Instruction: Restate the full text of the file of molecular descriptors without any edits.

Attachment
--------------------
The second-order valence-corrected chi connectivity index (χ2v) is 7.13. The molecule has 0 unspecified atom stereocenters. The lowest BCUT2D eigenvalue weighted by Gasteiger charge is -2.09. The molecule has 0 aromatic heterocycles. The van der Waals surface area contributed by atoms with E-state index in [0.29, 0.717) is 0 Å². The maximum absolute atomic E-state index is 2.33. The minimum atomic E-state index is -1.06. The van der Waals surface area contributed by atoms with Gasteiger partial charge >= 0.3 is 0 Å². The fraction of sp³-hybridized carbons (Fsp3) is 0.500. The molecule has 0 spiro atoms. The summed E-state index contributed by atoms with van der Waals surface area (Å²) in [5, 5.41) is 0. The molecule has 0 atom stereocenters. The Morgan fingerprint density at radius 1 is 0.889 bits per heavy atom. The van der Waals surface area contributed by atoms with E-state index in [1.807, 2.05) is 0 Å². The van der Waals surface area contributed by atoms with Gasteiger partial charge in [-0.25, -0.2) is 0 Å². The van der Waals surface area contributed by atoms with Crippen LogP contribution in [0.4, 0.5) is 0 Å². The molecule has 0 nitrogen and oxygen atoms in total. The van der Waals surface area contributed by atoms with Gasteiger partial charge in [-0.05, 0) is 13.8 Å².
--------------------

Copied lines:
The second-order valence-corrected chi connectivity index (χ2v) is 7.13. The molecule has 0 unspecified atom stereocenters. The lowest BCUT2D eigenvalue weighted by Gasteiger charge is -2.09. The molecule has 0 aromatic heterocycles. The van der Waals surface area contributed by atoms with E-state index in [0.29, 0.717) is 0 Å². The maximum absolute atomic E-state index is 2.33. The minimum atomic E-state index is -1.06. The van der Waals surface area contributed by atoms with Gasteiger partial charge >= 0.3 is 0 Å². The fraction of sp³-hybridized carbons (Fsp3) is 0.500. The molecule has 0 spiro atoms. The summed E-state index contributed by atoms with van der Waals surface area (Å²) in [5, 5.41) is 0. The molecule has 0 atom stereocenters. The Morgan fingerprint density at radius 1 is 0.889 bits per heavy atom. The van der Waals surface area contributed by atoms with E-state index in [1.807, 2.05) is 0 Å². The van der Waals surface area contributed by atoms with Gasteiger partial charge in [-0.25, -0.2) is 0 Å². The van der Waals surface area contributed by atoms with Crippen LogP contribution in [0.4, 0.5) is 0 Å². The molecule has 0 nitrogen and oxygen atoms in total. The van der Waals surface area contributed by atoms with Gasteiger partial charge in [-0.05, 0) is 13.8 Å².